My “office” this morning.
I’m back to Baker Book House.
Because of the time (a little after 7am) I’m the only one here, the first customer of the day.
I love that.
Just me, my Brown Sugar Pecan scone, my laptop and books, my Hawaii Kona coffee, and an empty room.
This morning’s conductor of Anton Bruckner’s Symphony No. 6 in A Major (WAB 106) is Stanislaw Skrowaczewski (1923-), the famed Polish-born artist who even has a web site with a cool name: Seeking The Infinite, which is also the title of a very fine biography about him.
You can find the bio here.
I first experienced Maestro Skrowaczewski on Day 13 of my 144-day project.
That’s when I listened to Skrowaczewski conduct Bruckner’s Symphony No. 1.
Then again on Day 29, Symphony No. 2.
Then again on Day 45, Symphony No. 3.
Then, most recently, on Day 61, Symphony No. 4.
And, most recently, Day 77, Symphony No. 5.
On to the facts of today’s recording…
Bruckner’s Symphony No. 6 in A Major (WAB 106) composed between 1879 and 1881
Stanislaw Skrowaczewski conducts
Skrowaczewski used the ??? version, edited by ???
Rundfunk-Sinfonieorchester Saarbrucken plays
The symphony clocks in at 56:53
This was recorded March 3 & 4 of 1997 at Kongresshalle Saarbrucken, Germany
Skrowaczewski was 77 when he conducted it
Bruckner was 57 when he finished composing it
This recording was released on the OEHMS Classics label
Bruckner wrote his symphonies in four parts. The time breakdown of this one (Symphony No. 6 in A Major [WAB 106]), from this particular conductor (Skrowaczewski) and this particular orchestra (Rundfunk-Sinfonieorchester Saarbrucken) is as follows:
II: Adagio. Sehr feierlich (Very solemnly)……………………………………………………….18:36
III: Scherzo. Nicht schnell (Not fast) — Trio. Langsam (Slowly)………………………8:43
IV: Finale. Bewegt, doch nicht zu schnell (With motion, but not too fast)……13:53
Total running time: 56:53
From the liner notes by Barbara Dobretsberger:
The unusual form of the last movement…most breaks out of the standard symphonic bounds, but on the other hand of course the movement which most astounds through true lightning bolts of genius.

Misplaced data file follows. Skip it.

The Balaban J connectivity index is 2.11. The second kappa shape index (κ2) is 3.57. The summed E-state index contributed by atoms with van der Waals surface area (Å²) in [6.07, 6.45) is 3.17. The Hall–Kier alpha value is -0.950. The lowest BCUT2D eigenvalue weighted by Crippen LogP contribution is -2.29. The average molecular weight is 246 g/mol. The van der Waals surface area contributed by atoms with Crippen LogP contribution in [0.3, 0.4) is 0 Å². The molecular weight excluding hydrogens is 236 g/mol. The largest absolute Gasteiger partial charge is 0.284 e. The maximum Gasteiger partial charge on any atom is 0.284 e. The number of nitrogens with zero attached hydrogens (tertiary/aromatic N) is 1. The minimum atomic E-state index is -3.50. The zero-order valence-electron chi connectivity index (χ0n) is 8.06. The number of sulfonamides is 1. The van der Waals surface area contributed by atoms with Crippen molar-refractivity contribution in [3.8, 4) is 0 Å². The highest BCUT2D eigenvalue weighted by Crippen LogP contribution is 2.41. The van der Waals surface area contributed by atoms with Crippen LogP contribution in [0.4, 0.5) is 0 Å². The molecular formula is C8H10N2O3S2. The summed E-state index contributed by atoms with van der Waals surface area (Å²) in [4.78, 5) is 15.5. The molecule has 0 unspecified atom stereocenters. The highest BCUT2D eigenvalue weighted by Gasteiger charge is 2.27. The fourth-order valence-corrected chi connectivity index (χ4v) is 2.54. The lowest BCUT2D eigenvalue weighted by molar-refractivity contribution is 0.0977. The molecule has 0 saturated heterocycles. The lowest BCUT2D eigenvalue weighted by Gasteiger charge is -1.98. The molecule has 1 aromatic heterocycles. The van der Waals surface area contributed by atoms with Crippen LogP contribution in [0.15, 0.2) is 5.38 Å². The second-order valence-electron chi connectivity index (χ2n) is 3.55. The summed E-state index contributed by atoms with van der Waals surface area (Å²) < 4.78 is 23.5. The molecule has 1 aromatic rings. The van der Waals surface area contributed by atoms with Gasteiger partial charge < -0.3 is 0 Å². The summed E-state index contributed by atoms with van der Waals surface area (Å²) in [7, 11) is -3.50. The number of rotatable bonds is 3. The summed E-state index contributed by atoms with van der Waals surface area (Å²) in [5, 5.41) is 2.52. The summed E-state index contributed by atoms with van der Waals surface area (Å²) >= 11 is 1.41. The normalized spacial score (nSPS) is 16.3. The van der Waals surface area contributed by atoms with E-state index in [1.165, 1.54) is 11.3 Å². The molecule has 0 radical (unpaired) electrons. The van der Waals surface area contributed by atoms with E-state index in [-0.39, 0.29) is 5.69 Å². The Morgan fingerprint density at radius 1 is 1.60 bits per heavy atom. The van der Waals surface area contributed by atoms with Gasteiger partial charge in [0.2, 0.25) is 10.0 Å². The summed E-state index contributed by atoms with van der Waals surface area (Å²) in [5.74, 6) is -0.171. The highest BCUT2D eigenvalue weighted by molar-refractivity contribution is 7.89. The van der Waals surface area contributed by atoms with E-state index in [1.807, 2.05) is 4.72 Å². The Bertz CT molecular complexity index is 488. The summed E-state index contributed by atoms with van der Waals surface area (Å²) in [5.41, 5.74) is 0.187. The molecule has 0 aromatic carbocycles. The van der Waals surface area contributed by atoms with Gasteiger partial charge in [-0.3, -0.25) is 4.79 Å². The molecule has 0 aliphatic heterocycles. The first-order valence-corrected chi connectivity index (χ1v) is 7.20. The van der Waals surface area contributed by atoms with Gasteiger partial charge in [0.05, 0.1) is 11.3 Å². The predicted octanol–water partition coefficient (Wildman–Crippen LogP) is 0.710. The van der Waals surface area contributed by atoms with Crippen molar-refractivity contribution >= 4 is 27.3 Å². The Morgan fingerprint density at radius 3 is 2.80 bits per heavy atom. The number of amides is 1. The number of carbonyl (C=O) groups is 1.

In the Scherzo, dance characteristics mutate into a demonic moods; the individual theme complexes alternate in the Finale with their contrasting harmonies, melodies and rhythms. The despondent minor mood in which the Finale begins is dispelled by a “per aspera ad astra” in A major.
And now for my subjective assessment:
Recording quality: 4 (a few ambient sounds but nothing overly distracting)
Overall musicianship: 4
CD liner notes: 3 (lengthy essays, but incomplete recording/version information)
How does this make me feel: 4
As usual, Maestro Skrowaczewski makes it sound effortless.
Even the Adagio is sublime in the hands of Skrowaczewski and the Rundfunk-Sinfonieorchester Saarbrucken.
Because it was Skrowaczewski and the Rundfunk-Sinfonieorchester Saarbrucken I paid special attention to Movement II. I knew it was longer than the other three movements. I knew it was to be played “very solemnly.” I knew even a hack conductor and a high-school band could probably make the Scherzo (Movement III) sound good.
So I paid close attention to Skrowaczewski’s interpretation of the Adagio in Bruckner’s Sixth.
And he didn’t let me down.
Skrowaczewski’s Adagio was many layered, emotional, and compelling. Rather than kind of wince my way through it – as I sometimes have to do listening to other conductors and orchestras – this one held my attention until the very last note.
The beef I have with this box set is that the liner notes are crap. Decent essays, sure. But scant information about the recordings themselves. For example, who edited the version for this performance? Haas? Nowak? Carrigan?
Although it’s claimed there’s only one version of Bruckner’s Sixth, that’s not quite true. Who edited it has a bearing on the final product.
The Scherzo was wonderful.
The Finale was stirring right to the denouement.
This recording is well above average, but just slightly below a full-blown “5” and an unreserved “Huzzah!” from me.
It’s more like a 4.5 and a “Huz-!”
If the liner notes were more complete, I’d say this box set by Skrowaczewski was a top contender for best cycle of Bruckner’s symphonies.